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I currently have a Perl script that prints some HTML tables and divs, prints an opening <script type="text/javascript"> tag, and then forks off a few processes to collect some data to fill the tables. These forked processes asynchronously print JavaScript document.getElementById statements to fill the table and divs. My Perl script waits on all of the child processes and once they have all returned prints the ending </script> tag.

Although maybe not overly elegent, this is how I'm filling an ordered table with asynchronously returned results. I'd really like to see the contents of the table load as results are returned, but Firefox doesn't appear to render the JavaScript until receiving the </script> tag. Is there a way I can force the rendering of each document.getElementById statement as it is sent to the browser? I could print opening and closing script tags with each statement, but this seemed excessive. I'm not sure how else to deal with displaying a bunch of asynchronous statements, but I'm open to all suggestions.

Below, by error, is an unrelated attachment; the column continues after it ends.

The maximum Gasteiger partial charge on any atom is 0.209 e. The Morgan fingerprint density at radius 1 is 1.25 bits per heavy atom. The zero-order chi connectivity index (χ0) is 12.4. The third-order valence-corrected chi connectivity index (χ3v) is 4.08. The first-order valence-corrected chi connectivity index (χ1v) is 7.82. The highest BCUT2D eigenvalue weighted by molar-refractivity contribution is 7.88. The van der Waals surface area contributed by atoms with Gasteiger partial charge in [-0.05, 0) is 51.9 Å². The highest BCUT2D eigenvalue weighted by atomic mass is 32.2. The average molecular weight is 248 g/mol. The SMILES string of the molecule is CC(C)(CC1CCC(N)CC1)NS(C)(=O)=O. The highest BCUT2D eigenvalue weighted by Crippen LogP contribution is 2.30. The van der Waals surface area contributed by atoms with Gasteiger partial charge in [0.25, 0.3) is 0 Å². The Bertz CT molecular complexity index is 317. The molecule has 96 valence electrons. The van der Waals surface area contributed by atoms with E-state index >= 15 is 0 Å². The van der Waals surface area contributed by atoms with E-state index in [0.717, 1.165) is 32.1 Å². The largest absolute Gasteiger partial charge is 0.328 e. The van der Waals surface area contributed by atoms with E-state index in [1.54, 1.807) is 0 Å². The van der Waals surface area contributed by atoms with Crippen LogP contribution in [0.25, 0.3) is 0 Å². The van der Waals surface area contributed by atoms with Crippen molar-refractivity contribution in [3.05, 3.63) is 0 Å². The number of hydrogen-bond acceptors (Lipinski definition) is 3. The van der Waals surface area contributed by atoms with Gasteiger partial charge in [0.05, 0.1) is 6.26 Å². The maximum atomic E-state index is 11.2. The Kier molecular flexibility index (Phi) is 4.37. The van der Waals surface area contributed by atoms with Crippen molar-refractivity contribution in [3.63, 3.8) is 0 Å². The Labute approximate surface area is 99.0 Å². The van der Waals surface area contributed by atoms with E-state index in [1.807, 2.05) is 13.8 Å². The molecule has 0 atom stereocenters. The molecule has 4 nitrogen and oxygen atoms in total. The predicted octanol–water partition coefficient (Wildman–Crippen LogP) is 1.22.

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2 Answers 2

You'd have to do it with separate script blocks. No browser is going to start running a <script> block until it's complete; it can't due to the semantics of the language.

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Your description is a bit confused. document.getElementById() is not a statement, it is not a language construct, but a method of the document host object.

document.getElementById does nothing that would cause the browser to rerender the page. It simply selects the element with a given id in the document.

It is hard to say anything without knowing the reasons for this constantly updating output, but you may have no choice but to use separate <script> blocks in order to execute them continously.

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thank you for the clarification of my description and your solutions. –  xsquared Jun 16 '11 at 17:21

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